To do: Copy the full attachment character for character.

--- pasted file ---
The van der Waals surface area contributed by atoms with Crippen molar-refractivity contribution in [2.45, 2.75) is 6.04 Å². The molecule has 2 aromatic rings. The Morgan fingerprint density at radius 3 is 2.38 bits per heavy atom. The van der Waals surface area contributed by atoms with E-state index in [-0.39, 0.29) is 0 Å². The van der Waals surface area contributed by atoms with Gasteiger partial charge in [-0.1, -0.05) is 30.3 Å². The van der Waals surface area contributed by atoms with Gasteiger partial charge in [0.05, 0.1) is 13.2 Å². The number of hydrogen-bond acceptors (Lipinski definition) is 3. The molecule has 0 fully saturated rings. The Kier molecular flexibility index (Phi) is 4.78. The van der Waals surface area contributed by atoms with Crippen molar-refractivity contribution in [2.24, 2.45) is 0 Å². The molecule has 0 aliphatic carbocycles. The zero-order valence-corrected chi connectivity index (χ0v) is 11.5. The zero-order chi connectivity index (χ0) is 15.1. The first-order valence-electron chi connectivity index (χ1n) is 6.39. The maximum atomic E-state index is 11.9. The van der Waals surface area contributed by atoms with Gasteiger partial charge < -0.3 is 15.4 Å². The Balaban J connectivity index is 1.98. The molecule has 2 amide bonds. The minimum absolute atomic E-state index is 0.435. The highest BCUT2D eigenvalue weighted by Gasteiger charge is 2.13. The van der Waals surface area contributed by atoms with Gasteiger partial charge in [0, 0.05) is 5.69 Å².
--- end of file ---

The van der Waals surface area contributed by atoms with Crippen molar-refractivity contribution in [2.45, 2.75) is 6.04 Å². The molecule has 2 aromatic rings. The Morgan fingerprint density at radius 3 is 2.38 bits per heavy atom. The van der Waals surface area contributed by atoms with E-state index in [-0.39, 0.29) is 0 Å². The van der Waals surface area contributed by atoms with Gasteiger partial charge in [-0.1, -0.05) is 30.3 Å². The van der Waals surface area contributed by atoms with Gasteiger partial charge in [0.05, 0.1) is 13.2 Å². The number of hydrogen-bond acceptors (Lipinski definition) is 3. The molecule has 0 fully saturated rings. The Kier molecular flexibility index (Phi) is 4.78. The van der Waals surface area contributed by atoms with Crippen molar-refractivity contribution in [2.24, 2.45) is 0 Å². The molecule has 0 aliphatic carbocycles. The zero-order valence-corrected chi connectivity index (χ0v) is 11.5. The zero-order chi connectivity index (χ0) is 15.1. The first-order valence-electron chi connectivity index (χ1n) is 6.39. The maximum atomic E-state index is 11.9. The van der Waals surface area contributed by atoms with Gasteiger partial charge < -0.3 is 15.4 Å². The Balaban J connectivity index is 1.98. The molecule has 2 amide bonds. The minimum absolute atomic E-state index is 0.435. The highest BCUT2D eigenvalue weighted by Gasteiger charge is 2.13. The van der Waals surface area contributed by atoms with Gasteiger partial charge in [0, 0.05) is 5.69 Å².